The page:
Top TV lobbyist warns telecom industry 'wants us out of the game'
LAS VEGAS -- National Assn. of Broadcasters President Gordon Smith warned broadcasters that the telecommunications industry "wants us out of the game."
In his opening remarks at the annual NAB convention here in Las Vegas, the broadcasting industry's top Capitol Hill lobbyist said broadcasters cannot "let down our guard" when it comes to the wireless and mobile industries.
Smith's remarks come after broadcasters scored what most consider to have been a major victory in its fight to hold on to their airwaves. While Congress cleared the way for the Federal Communications Commission to auction broadcast spectrum to wireless companies earlier this year, TV station owners are not going to be forced to sell their airwaves. Broadcasters can voluntarily sell spectrum, although few have indicated a desire to do so.
A former Republican senator from Oregon, Smith cited Silicon Valley's win over Hollywood in getting SOPA and PIPA anti-piracy legislation killed as a sign that "we should never rest on our laurels."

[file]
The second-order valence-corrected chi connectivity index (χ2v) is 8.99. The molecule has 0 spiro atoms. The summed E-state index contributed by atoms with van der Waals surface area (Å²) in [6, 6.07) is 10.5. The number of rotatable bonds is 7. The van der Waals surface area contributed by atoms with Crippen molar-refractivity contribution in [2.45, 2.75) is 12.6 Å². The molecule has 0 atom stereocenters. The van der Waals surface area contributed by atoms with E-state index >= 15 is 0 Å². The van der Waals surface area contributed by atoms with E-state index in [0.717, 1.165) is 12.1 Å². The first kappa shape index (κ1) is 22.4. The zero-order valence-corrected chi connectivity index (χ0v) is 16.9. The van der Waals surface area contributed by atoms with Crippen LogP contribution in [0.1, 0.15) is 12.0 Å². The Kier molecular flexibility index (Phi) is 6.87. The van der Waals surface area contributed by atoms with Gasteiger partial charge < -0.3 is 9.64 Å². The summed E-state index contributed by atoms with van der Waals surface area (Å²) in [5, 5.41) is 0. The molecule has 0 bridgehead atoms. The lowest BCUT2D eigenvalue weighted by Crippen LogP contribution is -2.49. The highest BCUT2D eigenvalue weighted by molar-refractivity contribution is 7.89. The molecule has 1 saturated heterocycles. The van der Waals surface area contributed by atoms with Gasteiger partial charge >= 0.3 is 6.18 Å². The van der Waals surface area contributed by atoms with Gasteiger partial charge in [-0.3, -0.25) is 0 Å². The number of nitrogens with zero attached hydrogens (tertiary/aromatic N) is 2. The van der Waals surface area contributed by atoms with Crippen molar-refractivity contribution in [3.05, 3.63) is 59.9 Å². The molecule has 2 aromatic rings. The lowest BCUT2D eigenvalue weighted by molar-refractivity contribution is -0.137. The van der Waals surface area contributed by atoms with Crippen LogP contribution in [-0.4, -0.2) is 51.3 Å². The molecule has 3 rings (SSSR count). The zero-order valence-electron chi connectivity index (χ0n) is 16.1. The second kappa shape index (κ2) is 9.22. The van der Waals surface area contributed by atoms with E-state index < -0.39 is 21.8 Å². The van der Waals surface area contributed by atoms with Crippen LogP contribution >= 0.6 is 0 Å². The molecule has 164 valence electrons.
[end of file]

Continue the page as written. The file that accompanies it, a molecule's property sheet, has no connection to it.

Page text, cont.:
"The idea behind SOPA and PIPA was simple and straightforward: Don't steal our creative content," Smith said. But Silicon Valley changed the debate in Washington and won the battle. "Shockingly, 'thou shalt not steal,' became 'do not censor the Internet,' " he said.
"The Googles and the Wikis," Smith said, used their medium to "create a powerful megaphone to change forever how battles are won, or lost, inside the beltway."
Smith also took shots at cable and satellite operators who complain about paying broadcasters so-called retransmission consent fees in return for carrying their signals.
"Of the top 100 prime-time shows, 95 of them are on broadcast TV, not cable networks," Smith said, adding that the "cable and satellite lobby's notion of market failure is simply false."
The FCC is currently reviewing retransmission consent rules and many cable operators are trying to make it more difficult for broadcasters to pull their signals from pay-TV distributors if a new deal can't be reached right away. Earlier this month, Tribune, parent of the Los Angeles Times, took its channels including KTLA-TV in Los Angeles off of satellite broadcaster DirecTV for a few days until a new pact was signed.
Smith also said broadcasters need to be more aggressive in creating mobile platforms.
"Delivering live, local and national news, sports and our great shows, to viewers on the go -- this is where our business is going," Smith predicted.
-- Joe Flint
Photo: Gordon H. Smith, President and CEO of the National Association of Broadcasters. Credit: National Association of Broadcasters.